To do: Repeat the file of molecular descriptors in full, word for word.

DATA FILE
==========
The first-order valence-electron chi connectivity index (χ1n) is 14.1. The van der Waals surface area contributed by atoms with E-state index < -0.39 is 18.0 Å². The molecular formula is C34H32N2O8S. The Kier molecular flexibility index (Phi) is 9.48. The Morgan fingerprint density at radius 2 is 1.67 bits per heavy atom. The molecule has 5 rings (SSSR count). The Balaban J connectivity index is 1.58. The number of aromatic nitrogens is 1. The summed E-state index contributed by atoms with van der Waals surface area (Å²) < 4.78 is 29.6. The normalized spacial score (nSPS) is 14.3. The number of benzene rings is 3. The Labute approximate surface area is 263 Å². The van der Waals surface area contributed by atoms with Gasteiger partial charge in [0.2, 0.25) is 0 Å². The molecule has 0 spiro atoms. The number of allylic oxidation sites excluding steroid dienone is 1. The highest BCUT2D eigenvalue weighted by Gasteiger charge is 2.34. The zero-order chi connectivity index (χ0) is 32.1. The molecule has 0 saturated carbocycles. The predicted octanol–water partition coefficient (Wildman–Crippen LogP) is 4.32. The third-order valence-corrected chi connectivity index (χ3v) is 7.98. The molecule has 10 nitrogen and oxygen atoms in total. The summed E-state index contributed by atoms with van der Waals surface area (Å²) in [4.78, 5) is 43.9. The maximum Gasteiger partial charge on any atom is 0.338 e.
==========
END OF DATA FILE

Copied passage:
The first-order valence-electron chi connectivity index (χ1n) is 14.1. The van der Waals surface area contributed by atoms with E-state index < -0.39 is 18.0 Å². The molecular formula is C34H32N2O8S. The Kier molecular flexibility index (Phi) is 9.48. The Morgan fingerprint density at radius 2 is 1.67 bits per heavy atom. The molecule has 5 rings (SSSR count). The Balaban J connectivity index is 1.58. The number of aromatic nitrogens is 1. The summed E-state index contributed by atoms with van der Waals surface area (Å²) < 4.78 is 29.6. The normalized spacial score (nSPS) is 14.3. The number of benzene rings is 3. The Labute approximate surface area is 263 Å². The van der Waals surface area contributed by atoms with Gasteiger partial charge in [0.2, 0.25) is 0 Å². The molecule has 0 spiro atoms. The number of allylic oxidation sites excluding steroid dienone is 1. The highest BCUT2D eigenvalue weighted by Gasteiger charge is 2.34. The zero-order chi connectivity index (χ0) is 32.1. The molecule has 0 saturated carbocycles. The predicted octanol–water partition coefficient (Wildman–Crippen LogP) is 4.32. The third-order valence-corrected chi connectivity index (χ3v) is 7.98. The molecule has 10 nitrogen and oxygen atoms in total. The summed E-state index contributed by atoms with van der Waals surface area (Å²) in [4.78, 5) is 43.9. The maximum Gasteiger partial charge on any atom is 0.338 e.